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I am taking a proof course and the implication is really causing me trouble. Every definition I've looked up for sufficient and necessary says something along the lines

"If P suffices for Q, this causes P to guarantee the result Q"

"If Q is necessary for P, P cannot be true without Q being true"

I can understand these definitions and the terminology of sufficient and necessary only if we assume P->Q is already true.

Otherwise I don't see how P can be sufficient. I look at the line on the truth table when P is true, but Q is false.

We know P is true, yet Q is false. How could P guarantee for Q in that case?

Thank you.

Here's the definition of sufficient where I am getting hung up on.

A condition A is said to be sufficient for a condition B, if (and only if) the truth (/existence /occurrence) [as the case may be] of A guarantees (or brings about) the truth (/existence /occurrence) of B... This is the definition I get stuck on.

If there's a possibility that A is true, but B ends up false. How can A always be sufficient for B?

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    $\begingroup$ I don't get what you're asking. "P is sufficient for Q" translated into formal language is $P\to Q.$ So if you don't assume it's true, you aren't assuming $P$ is sufficient for $Q.$ The line on the truth table when $P$ is true and $Q$ is false says $P\to Q$ is false, i.e. $P$ does not guarantee $Q$. So $P$ doesn't guarantee $Q$ in that case. $\endgroup$ Feb 2 '17 at 5:34
  • $\begingroup$ A condition A is said to be sufficient for a condition B, if (and only if) the truth (/existence /occurrence) [as the case may be] of A guarantees (or brings about) the truth (/existence /occurrence) of B... This is the definition I get stuck on. If there's a possibility that A is true, but B ends up false. How can A always be sufficient for B? $\endgroup$
    – dfk3
    Feb 2 '17 at 5:48
  • $\begingroup$ To see that they mean the same thing via truth tables, note that if $P$ and $P\to Q$ are both true, then $Q$ must be true en.wikipedia.org/wiki/… $\endgroup$ Feb 2 '17 at 5:48
  • $\begingroup$ If there's a possibility that $A$ is true but $B$ ends up false, then $A$ is is not sufficient for $B.$ $\endgroup$ Feb 2 '17 at 5:54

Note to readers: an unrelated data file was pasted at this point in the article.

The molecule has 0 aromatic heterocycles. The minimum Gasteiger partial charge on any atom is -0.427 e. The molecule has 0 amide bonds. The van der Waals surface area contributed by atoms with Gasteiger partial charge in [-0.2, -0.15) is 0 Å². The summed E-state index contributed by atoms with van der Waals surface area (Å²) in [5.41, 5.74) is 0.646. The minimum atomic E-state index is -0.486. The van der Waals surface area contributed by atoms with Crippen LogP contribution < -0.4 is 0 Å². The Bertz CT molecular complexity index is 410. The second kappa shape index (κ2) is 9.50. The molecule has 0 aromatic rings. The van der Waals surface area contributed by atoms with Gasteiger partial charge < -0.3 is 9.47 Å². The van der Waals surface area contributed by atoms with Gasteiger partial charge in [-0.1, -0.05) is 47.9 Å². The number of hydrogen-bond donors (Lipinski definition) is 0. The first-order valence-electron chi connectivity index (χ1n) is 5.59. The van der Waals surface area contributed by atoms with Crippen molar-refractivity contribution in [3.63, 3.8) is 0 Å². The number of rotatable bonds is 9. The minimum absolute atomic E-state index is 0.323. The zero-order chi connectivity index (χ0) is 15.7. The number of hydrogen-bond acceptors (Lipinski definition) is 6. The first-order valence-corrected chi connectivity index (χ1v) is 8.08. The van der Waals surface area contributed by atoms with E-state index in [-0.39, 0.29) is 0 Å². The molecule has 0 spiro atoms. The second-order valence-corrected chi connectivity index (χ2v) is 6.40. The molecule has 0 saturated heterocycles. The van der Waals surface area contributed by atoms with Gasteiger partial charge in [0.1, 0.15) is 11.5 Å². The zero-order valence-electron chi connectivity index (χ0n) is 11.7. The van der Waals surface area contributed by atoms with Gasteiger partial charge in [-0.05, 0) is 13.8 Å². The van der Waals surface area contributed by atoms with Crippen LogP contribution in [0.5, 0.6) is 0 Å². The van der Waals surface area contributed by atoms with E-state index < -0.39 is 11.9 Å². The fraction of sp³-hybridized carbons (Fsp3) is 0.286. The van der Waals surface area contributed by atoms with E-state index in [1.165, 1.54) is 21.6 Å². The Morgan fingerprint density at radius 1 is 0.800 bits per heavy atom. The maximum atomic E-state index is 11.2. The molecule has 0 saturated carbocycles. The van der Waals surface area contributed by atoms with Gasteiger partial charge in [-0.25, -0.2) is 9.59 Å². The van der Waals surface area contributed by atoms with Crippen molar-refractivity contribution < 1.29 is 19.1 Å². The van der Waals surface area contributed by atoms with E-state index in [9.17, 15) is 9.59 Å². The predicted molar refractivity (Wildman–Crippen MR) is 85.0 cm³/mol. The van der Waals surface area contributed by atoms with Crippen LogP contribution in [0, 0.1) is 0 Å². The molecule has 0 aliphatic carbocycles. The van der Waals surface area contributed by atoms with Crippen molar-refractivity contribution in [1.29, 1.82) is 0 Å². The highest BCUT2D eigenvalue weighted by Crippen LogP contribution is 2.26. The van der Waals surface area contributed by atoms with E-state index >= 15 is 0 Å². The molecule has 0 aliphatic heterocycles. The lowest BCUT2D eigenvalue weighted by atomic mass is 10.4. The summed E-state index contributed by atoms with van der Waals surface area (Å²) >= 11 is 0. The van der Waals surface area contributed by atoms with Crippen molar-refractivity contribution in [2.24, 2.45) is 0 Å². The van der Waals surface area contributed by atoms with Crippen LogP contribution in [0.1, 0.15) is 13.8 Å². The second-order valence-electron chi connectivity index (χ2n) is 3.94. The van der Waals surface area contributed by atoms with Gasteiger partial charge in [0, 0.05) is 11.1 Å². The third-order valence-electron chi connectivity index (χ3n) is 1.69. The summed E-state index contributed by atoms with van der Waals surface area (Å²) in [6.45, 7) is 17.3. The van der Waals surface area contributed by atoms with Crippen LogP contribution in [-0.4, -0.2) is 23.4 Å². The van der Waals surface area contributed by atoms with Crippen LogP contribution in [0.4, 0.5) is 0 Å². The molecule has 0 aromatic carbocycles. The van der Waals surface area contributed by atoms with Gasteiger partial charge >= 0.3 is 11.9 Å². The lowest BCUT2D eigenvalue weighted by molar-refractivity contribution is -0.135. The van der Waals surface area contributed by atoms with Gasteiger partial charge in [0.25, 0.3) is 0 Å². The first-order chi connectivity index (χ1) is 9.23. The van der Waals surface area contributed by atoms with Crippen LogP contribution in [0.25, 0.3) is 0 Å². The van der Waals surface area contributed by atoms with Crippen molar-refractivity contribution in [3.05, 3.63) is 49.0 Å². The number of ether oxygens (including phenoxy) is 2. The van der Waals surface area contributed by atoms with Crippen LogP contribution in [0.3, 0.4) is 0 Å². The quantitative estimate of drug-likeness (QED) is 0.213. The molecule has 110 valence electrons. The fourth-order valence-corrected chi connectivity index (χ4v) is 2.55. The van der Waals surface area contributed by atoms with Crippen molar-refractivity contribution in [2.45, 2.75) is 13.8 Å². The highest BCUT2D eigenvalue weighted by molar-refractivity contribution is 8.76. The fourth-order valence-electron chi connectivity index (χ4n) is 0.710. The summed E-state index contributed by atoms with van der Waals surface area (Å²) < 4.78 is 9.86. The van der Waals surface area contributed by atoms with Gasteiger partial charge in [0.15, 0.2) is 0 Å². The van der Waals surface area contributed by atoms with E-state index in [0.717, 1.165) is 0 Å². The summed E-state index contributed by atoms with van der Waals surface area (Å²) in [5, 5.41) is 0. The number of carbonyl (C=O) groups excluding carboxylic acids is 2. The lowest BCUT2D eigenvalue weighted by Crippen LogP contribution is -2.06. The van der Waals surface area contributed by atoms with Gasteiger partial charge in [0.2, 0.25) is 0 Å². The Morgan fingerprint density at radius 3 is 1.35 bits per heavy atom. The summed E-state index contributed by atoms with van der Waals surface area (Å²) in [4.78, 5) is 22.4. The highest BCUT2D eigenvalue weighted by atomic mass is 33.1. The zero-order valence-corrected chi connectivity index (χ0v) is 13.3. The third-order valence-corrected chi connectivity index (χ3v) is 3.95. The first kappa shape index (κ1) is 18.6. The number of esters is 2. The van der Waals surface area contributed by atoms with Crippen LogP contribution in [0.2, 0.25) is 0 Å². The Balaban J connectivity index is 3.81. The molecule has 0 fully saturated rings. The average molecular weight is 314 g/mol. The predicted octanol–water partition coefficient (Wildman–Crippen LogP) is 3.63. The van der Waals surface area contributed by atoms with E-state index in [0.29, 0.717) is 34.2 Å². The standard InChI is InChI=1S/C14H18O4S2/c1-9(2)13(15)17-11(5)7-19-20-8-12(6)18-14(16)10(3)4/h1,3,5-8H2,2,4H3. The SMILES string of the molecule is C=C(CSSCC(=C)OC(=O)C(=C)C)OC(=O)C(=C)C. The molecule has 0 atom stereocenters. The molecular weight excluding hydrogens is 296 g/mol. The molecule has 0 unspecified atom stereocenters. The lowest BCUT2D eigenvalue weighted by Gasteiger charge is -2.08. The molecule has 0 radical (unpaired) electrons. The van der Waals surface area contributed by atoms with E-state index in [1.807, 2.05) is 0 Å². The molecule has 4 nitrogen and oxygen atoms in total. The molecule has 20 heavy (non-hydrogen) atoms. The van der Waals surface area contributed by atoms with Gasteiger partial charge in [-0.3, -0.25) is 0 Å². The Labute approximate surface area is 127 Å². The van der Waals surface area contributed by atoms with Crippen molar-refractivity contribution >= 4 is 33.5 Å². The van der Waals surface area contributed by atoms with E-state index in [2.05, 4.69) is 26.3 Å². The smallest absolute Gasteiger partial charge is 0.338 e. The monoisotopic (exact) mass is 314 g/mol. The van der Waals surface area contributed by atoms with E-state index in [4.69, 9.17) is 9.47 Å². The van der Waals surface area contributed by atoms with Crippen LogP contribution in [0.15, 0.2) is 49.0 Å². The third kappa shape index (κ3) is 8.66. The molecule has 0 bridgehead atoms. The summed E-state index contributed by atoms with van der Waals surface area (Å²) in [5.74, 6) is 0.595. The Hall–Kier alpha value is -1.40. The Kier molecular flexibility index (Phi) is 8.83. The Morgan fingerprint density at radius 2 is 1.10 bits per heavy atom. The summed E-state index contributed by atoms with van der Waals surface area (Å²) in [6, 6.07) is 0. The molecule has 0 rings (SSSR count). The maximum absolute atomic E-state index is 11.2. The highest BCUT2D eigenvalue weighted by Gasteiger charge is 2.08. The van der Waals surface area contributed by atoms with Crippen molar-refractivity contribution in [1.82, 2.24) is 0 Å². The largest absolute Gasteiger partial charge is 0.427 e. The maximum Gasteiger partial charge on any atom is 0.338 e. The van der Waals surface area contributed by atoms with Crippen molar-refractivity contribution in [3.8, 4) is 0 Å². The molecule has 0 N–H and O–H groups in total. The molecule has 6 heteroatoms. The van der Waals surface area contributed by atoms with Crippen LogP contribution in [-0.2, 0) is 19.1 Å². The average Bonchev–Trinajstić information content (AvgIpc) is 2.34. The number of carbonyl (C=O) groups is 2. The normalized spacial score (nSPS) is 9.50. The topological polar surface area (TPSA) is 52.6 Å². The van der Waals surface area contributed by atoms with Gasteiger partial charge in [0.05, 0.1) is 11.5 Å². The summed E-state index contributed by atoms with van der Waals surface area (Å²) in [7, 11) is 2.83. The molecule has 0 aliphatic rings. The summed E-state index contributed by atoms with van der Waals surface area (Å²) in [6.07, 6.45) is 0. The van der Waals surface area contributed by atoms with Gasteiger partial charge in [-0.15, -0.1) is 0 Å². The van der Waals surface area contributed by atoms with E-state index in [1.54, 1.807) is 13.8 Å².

• $\begingroup$ So before we can say that A is sufficient for B. We have to assume A->B is true. And the same before saying B is necessary for A? $\endgroup$
    – dfk3
    Feb 2 '17 at 5:56
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These are just phrases that we use to express logical statements. The English sentence "P suffices for Q" (or "P implies Q", or "if P then Q") translates to the formal statement "P $\implies$ Q". It's a declaration. Similarly "Q is necessary for P" (or "P only if Q") translates to "$\neg$Q $\implies$ $\neg$P" (which is actually logically equivalent to "P $\implies$ Q".)

You're right, this is not a tautology. There are lines in the truth table where "P $\implies$ Q" evaluates to be false. "Necessary" and "sufficient" are just terms we use to describe some possible relationships between boolean variables.

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  • $\begingroup$ Ok, I think I am understanding it now. So when you say possible relationships, we still leave the possibility open that P's existence does not guarantee the existence of Q? $\endgroup$
    – dfk3
    Feb 2 '17 at 5:51
  • $\begingroup$ A is not always sufficient for B, for undefined statements A and B. But in a specific case, it can be true, and it's nice to have the word "sufficient" to describe that scenario. For example, let A = "My name is Bob", and B = "There exists a man named Bob". Then A is sufficient for B. $\endgroup$
    – nkm
    Feb 2 '17 at 5:55
  • $\begingroup$ So before we can say A is sufficient for B, we have to assume that A->B is true. Does truth of the implication matter when applying the relationship terms (sufficient, necessary)? $\endgroup$
    – dfk3
    Feb 2 '17 at 5:59
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$P \implies Q$ does not mean that $\neg P \implies \neg Q$.

Moreover, $(P \implies Q) \land (\neg P \implies \neg Q) \equiv (P \implies Q) \land (Q \implies P) \equiv (P \iff Q)$.

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